Along with IDAC—a program of the American Association of People with Disabilities (AAPD)—convening organizations were the American Psychiatric Association (APA) and the American Psychiatric Foundation (APF). The partnership announced that it will create new resources to train religious leaders about mental health and substance use disorder issues and for psychiatrists about faith and faith communities in mental health recovery.
“We look forward to the good God will do through this partnership to reduce stigma and improve the quality and accessibility of care for individuals and families living with mental illness,” says Curtis Ramsey-Lucas, who attended the meeting on behalf of ABHMS and represents ABHMS on IDAC’s steering committee.
In addition to Ramsey-Lucas, the meeting included former U.S. Rep. Patrick Kennedy; APA president Paul Summergrad, M.D.; AAPD president and CEO Mark Perriello; director of AAPD’s Interfaith Initiative Ginny Thornburgh; APF executive director Paul Burke; Sister Nancy Kehoe, RSCJ, Ph.D., author of “Wrestling with Our Inner Angels: Faith, Mental Illness, and the Journey to Wholeness”; Bishop William Young of the Healing Center Ministries, Memphis, Tenn.; Rabbi Edythe Held Mencher, LSCW; and Dr. Sayyid Syeed, national director of the Islamic Society of North America.
“The agenda for this partnership is ambitious but reflects the scope of the challenges we face. There is much to be done to reduce stigma, enhance education about, and address the prevalence of mental illness in our society, so working together is imperative,” Summergrad said. “This July also marks Diversity Mental Health Month, which matters because studies have shown that many groups, such as Hispanics and African Americans, are more inclined to reach out to a member of their faith community than to a mental health professional when experiencing signs of mental illness. The American PsychiatricAssociation is deeply committed to entering into a respectful dialog with faith-based leaders, to listen, learn and provide the best evidence-based education about mental illness we can provide.”
Added Perriello: “According to the World Health Organization, 18.7 percent of the U.S. population has some form of neuropsychiatric condition, like depression. Many of these individuals receive minimally acceptable levels of care through America’s public and private healthcare systems, and often turn to their faith communities for additional support. Through the partnership between the American Psychiatric Association and AAPD’s Interfaith Disability Advocacy Coalition, we will educate faith leaders and psychiatrists about the important role of spirituality for many in the recovery process, ultimately providing better care and better outcomes for many people with mental and behavioral health conditions.”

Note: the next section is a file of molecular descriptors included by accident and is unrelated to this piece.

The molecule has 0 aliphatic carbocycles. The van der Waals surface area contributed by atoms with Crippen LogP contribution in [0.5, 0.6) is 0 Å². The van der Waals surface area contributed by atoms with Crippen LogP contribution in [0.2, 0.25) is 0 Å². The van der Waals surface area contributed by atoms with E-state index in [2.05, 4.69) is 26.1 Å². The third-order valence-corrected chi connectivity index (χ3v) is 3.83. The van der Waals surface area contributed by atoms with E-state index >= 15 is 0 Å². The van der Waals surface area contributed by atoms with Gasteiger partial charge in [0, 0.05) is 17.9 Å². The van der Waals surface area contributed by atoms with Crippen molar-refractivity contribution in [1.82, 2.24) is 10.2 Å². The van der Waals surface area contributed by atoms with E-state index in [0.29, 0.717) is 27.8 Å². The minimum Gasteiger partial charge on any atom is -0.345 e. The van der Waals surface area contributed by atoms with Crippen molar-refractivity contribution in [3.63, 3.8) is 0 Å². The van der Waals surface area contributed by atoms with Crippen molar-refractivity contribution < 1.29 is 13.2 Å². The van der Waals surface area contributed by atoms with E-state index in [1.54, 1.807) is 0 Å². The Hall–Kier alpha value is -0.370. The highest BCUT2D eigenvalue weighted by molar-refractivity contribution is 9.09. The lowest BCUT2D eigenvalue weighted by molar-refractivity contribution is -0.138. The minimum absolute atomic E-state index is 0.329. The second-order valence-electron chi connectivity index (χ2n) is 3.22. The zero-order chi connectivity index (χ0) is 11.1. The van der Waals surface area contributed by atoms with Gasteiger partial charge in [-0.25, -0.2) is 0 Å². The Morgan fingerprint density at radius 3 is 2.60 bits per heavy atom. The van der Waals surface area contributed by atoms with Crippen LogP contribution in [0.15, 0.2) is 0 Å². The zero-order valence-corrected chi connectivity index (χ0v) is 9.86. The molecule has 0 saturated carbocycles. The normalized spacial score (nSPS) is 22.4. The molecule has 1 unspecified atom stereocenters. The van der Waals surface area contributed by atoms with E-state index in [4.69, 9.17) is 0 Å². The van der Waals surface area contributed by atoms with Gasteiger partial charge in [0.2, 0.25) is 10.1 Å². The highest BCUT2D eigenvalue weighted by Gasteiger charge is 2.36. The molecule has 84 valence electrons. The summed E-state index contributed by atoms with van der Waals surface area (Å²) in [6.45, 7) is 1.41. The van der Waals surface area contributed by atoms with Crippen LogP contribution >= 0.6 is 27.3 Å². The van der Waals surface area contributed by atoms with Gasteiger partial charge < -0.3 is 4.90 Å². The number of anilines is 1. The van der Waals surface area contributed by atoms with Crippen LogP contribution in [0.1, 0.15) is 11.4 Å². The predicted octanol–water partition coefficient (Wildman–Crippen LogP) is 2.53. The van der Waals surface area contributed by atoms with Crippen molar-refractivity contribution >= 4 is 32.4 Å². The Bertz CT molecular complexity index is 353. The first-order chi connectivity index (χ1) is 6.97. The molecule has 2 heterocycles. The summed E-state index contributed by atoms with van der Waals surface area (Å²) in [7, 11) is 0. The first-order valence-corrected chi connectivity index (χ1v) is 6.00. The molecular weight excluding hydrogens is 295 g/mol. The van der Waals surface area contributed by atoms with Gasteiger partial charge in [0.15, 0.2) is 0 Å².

The nation’s largest disability rights organization, AAPD promotes equal opportunity, economic power, independent living and political participation for people with disabilities.
IDAC is a nonpartisan coalition of 33 national religious organizations from the Christian, Jewish, Muslim, Hindu and Sikh traditions with a mission to mobilize the religious community to speak out and take action on disability policy issues.
The APA is a national medical specialty society whose more than 35,000 physician members specialize in the diagnosis, treatment, prevention and research of mental illnesses, including substance use disorders.
The APF is the philanthropic and public education arm of the APA.
American Baptist Home Mission Societies—the domestic mission arm of American Baptist Churches USA—ministers as the caring heart and serving hands of Jesus Christ across the United States and Puerto Rico through a multitude of initiatives that focus on discipleship, community and justice.
American Baptist Churches is one of the most diverse Christian denominations today, with over 5,200 local congregations comprised of 1.3 million members, across the United States and Puerto Rico, all engaged in God’s mission around the world.